It was fun to run into a number of my friends along the course. Both as they were heading to the turn around point and back. I ran with a few of them for as long as my legs would allow it. But, after 20+ miles of running during the day the only thing I was going to be able to catch up with was a lethargic snail with a cold. And, I was fine with that.
My preparedness for this race was ruined with two things. One, I forgot my hiking pack. I could have sworn I had packed it, but alas it was right on my bed when I got home later that night. So I was forced to use my back pack again. Not comfortable.
And, two, my head lamp was dead. I tested it the night before, but when I went to use it at dusk I noticed it was completely dead. I think it may have accidentally turned on and ran out of battery? Luckily, I finished around 10pm when there was still a sliver of light left. Enough to see if I was going to step on a bunny or horse poop.
This just made me more grateful that I started an hour early.
The last couple of miles of the race were EXTRA tough. By this point I was above 26.2 miles, the most I have ran and I was just sore. I was tired. My race plan for this course was to walk up the hills and then run the down hill to give me some kind of consistency. But, mile 13-14, I was so tired physically and mentally that I forgot that game plan and I swear I was starting to run up hill and walk the down hill.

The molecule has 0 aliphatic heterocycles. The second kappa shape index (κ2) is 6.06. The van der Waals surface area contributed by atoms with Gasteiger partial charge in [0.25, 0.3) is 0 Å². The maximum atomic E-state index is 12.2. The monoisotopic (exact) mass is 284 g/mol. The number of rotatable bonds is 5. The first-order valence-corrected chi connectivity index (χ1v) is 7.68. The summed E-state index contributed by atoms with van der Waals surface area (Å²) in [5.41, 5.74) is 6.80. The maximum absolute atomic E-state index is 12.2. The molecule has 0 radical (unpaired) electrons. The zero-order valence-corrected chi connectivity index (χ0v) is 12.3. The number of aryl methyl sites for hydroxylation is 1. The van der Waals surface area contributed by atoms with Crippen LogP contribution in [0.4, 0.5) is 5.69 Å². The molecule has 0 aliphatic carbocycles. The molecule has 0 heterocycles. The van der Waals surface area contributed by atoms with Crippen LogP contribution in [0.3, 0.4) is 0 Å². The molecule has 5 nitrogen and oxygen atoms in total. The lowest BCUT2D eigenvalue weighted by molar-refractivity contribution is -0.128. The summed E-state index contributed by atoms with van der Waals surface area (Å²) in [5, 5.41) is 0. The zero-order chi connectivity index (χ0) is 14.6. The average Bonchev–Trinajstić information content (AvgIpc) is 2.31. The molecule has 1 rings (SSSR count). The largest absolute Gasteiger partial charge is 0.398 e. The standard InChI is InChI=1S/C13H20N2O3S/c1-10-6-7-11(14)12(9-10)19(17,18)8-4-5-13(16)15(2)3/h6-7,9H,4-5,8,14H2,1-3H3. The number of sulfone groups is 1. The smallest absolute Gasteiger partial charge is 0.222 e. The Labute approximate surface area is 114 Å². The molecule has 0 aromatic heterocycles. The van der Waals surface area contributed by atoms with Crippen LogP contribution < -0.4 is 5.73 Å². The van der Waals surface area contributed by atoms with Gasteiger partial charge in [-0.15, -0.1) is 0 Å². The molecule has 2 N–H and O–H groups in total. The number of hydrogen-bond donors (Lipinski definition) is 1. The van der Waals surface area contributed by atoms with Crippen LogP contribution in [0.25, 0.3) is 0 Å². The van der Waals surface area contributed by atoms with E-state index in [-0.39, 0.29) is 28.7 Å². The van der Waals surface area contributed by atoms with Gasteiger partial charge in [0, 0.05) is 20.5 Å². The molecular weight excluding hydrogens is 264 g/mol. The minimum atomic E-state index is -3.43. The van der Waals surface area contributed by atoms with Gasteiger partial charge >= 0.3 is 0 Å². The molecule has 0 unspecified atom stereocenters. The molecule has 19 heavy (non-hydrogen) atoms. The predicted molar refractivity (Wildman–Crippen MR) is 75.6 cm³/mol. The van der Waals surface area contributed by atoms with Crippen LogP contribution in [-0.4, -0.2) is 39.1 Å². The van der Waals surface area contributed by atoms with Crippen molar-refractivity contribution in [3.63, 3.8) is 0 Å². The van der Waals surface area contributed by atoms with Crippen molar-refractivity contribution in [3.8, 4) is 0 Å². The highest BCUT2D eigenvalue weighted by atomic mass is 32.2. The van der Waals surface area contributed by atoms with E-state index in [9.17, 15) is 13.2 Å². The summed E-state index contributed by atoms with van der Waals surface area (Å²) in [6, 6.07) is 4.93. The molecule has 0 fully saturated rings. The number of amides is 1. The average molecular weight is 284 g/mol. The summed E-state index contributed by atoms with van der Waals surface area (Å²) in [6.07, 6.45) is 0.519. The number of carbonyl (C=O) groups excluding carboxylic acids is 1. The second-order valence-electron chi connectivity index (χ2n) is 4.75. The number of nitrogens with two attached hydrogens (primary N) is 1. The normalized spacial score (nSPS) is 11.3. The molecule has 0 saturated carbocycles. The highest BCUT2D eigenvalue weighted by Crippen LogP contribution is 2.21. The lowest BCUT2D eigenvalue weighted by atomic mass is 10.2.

But, it was also during this time that my heart and mind seriously began to reflect upon the breadth of what I was doing. I started getting super emotional about it too. I am glad I was running alone because I have no doubt I would have looked like a hot mess.